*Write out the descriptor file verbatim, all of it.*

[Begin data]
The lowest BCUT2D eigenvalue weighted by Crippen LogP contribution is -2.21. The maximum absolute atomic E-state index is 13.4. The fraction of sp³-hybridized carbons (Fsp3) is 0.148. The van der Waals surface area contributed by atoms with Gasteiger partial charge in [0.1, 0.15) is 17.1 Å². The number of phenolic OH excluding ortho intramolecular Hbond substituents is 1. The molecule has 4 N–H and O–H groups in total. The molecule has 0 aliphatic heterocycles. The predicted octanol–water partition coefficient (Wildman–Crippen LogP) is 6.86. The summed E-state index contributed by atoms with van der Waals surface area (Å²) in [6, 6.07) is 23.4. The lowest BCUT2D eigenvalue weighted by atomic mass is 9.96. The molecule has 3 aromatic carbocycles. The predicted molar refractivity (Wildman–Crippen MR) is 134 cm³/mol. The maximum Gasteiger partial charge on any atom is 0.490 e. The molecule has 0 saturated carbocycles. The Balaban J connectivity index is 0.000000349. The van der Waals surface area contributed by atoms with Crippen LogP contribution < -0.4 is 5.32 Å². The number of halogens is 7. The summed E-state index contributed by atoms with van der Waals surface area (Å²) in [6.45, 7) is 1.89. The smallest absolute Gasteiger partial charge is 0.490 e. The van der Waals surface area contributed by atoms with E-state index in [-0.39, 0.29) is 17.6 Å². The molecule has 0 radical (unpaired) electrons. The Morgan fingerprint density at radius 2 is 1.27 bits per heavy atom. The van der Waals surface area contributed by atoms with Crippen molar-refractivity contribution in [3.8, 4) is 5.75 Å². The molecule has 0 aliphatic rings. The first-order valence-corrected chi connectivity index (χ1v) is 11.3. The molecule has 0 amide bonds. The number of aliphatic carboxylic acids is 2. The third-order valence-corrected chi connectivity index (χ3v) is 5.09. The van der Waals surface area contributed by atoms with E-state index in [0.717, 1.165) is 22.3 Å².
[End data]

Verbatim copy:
The lowest BCUT2D eigenvalue weighted by Crippen LogP contribution is -2.21. The maximum absolute atomic E-state index is 13.4. The fraction of sp³-hybridized carbons (Fsp3) is 0.148. The van der Waals surface area contributed by atoms with Gasteiger partial charge in [0.1, 0.15) is 17.1 Å². The number of phenolic OH excluding ortho intramolecular Hbond substituents is 1. The molecule has 4 N–H and O–H groups in total. The molecule has 0 aliphatic heterocycles. The predicted octanol–water partition coefficient (Wildman–Crippen LogP) is 6.86. The summed E-state index contributed by atoms with van der Waals surface area (Å²) in [6, 6.07) is 23.4. The lowest BCUT2D eigenvalue weighted by atomic mass is 9.96. The molecule has 3 aromatic carbocycles. The predicted molar refractivity (Wildman–Crippen MR) is 134 cm³/mol. The maximum Gasteiger partial charge on any atom is 0.490 e. The molecule has 0 saturated carbocycles. The Balaban J connectivity index is 0.000000349. The van der Waals surface area contributed by atoms with Crippen LogP contribution < -0.4 is 5.32 Å². The number of halogens is 7. The summed E-state index contributed by atoms with van der Waals surface area (Å²) in [6.45, 7) is 1.89. The smallest absolute Gasteiger partial charge is 0.490 e. The van der Waals surface area contributed by atoms with E-state index in [-0.39, 0.29) is 17.6 Å². The molecule has 0 radical (unpaired) electrons. The Morgan fingerprint density at radius 2 is 1.27 bits per heavy atom. The van der Waals surface area contributed by atoms with Crippen molar-refractivity contribution in [3.8, 4) is 5.75 Å². The molecule has 0 aliphatic rings. The first-order valence-corrected chi connectivity index (χ1v) is 11.3. The molecule has 0 amide bonds. The number of aliphatic carboxylic acids is 2. The third-order valence-corrected chi connectivity index (χ3v) is 5.09. The van der Waals surface area contributed by atoms with E-state index in [0.717, 1.165) is 22.3 Å².